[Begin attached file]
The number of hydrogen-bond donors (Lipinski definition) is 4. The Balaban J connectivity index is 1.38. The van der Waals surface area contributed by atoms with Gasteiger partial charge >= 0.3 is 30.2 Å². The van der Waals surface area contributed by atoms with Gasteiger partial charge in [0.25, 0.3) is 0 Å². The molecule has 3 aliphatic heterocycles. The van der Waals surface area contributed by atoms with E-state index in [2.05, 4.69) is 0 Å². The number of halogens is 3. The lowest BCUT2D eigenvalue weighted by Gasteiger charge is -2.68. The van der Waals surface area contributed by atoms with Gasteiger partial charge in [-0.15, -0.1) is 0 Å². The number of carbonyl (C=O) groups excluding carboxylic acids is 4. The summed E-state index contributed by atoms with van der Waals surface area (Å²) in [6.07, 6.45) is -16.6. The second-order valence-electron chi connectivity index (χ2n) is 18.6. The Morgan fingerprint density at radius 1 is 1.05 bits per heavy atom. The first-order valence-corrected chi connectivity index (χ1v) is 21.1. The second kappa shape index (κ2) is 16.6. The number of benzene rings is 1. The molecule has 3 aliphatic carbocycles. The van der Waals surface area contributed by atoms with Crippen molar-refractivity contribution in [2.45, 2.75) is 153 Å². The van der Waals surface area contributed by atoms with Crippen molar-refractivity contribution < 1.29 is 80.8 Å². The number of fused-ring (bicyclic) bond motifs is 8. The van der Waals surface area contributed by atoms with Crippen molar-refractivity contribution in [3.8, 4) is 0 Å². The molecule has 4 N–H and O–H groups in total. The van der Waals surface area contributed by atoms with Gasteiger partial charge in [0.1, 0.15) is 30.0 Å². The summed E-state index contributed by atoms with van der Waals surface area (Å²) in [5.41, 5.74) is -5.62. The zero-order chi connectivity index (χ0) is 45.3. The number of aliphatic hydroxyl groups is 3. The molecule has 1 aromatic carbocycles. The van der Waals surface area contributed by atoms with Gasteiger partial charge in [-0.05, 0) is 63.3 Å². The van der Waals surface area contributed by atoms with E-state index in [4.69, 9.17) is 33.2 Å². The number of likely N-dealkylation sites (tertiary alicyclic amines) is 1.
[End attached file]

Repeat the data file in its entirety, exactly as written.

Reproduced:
The number of hydrogen-bond donors (Lipinski definition) is 4. The Balaban J connectivity index is 1.38. The van der Waals surface area contributed by atoms with Gasteiger partial charge >= 0.3 is 30.2 Å². The van der Waals surface area contributed by atoms with Gasteiger partial charge in [0.25, 0.3) is 0 Å². The molecule has 3 aliphatic heterocycles. The van der Waals surface area contributed by atoms with E-state index in [2.05, 4.69) is 0 Å². The number of halogens is 3. The lowest BCUT2D eigenvalue weighted by Gasteiger charge is -2.68. The van der Waals surface area contributed by atoms with Gasteiger partial charge in [-0.15, -0.1) is 0 Å². The number of carbonyl (C=O) groups excluding carboxylic acids is 4. The summed E-state index contributed by atoms with van der Waals surface area (Å²) in [6.07, 6.45) is -16.6. The second-order valence-electron chi connectivity index (χ2n) is 18.6. The Morgan fingerprint density at radius 1 is 1.05 bits per heavy atom. The first-order valence-corrected chi connectivity index (χ1v) is 21.1. The second kappa shape index (κ2) is 16.6. The number of benzene rings is 1. The molecule has 3 aliphatic carbocycles. The van der Waals surface area contributed by atoms with Crippen molar-refractivity contribution in [2.45, 2.75) is 153 Å². The van der Waals surface area contributed by atoms with Crippen molar-refractivity contribution < 1.29 is 80.8 Å². The number of fused-ring (bicyclic) bond motifs is 8. The van der Waals surface area contributed by atoms with Crippen molar-refractivity contribution in [3.8, 4) is 0 Å². The molecule has 4 N–H and O–H groups in total. The van der Waals surface area contributed by atoms with Gasteiger partial charge in [0.1, 0.15) is 30.0 Å². The summed E-state index contributed by atoms with van der Waals surface area (Å²) in [5.41, 5.74) is -5.62. The zero-order chi connectivity index (χ0) is 45.3. The number of aliphatic hydroxyl groups is 3. The molecule has 1 aromatic carbocycles. The van der Waals surface area contributed by atoms with Gasteiger partial charge in [-0.05, 0) is 63.3 Å². The van der Waals surface area contributed by atoms with E-state index in [4.69, 9.17) is 33.2 Å². The number of likely N-dealkylation sites (tertiary alicyclic amines) is 1.